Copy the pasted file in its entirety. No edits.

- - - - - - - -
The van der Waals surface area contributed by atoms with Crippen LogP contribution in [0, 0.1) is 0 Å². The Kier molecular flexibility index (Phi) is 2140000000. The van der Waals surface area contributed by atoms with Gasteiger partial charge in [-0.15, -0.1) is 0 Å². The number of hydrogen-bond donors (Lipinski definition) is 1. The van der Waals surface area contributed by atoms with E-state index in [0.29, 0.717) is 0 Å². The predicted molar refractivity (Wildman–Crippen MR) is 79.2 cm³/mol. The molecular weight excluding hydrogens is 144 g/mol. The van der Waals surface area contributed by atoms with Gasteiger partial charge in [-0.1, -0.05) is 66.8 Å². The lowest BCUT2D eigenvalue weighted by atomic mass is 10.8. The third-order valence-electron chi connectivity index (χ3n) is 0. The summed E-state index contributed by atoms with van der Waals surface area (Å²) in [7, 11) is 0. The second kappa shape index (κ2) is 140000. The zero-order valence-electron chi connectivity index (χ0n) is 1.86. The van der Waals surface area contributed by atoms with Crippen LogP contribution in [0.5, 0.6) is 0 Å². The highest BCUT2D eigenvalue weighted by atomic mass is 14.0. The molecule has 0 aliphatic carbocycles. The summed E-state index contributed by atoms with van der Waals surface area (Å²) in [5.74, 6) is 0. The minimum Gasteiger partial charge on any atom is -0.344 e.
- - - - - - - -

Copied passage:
The van der Waals surface area contributed by atoms with Crippen LogP contribution in [0, 0.1) is 0 Å². The Kier molecular flexibility index (Phi) is 2140000000. The van der Waals surface area contributed by atoms with Gasteiger partial charge in [-0.15, -0.1) is 0 Å². The number of hydrogen-bond donors (Lipinski definition) is 1. The van der Waals surface area contributed by atoms with E-state index in [0.29, 0.717) is 0 Å². The predicted molar refractivity (Wildman–Crippen MR) is 79.2 cm³/mol. The molecular weight excluding hydrogens is 144 g/mol. The van der Waals surface area contributed by atoms with Gasteiger partial charge in [-0.1, -0.05) is 66.8 Å². The lowest BCUT2D eigenvalue weighted by atomic mass is 10.8. The third-order valence-electron chi connectivity index (χ3n) is 0. The summed E-state index contributed by atoms with van der Waals surface area (Å²) in [7, 11) is 0. The second kappa shape index (κ2) is 140000. The zero-order valence-electron chi connectivity index (χ0n) is 1.86. The van der Waals surface area contributed by atoms with Crippen LogP contribution in [0.5, 0.6) is 0 Å². The highest BCUT2D eigenvalue weighted by atomic mass is 14.0. The molecule has 0 aliphatic carbocycles. The summed E-state index contributed by atoms with van der Waals surface area (Å²) in [5.74, 6) is 0. The minimum Gasteiger partial charge on any atom is -0.344 e.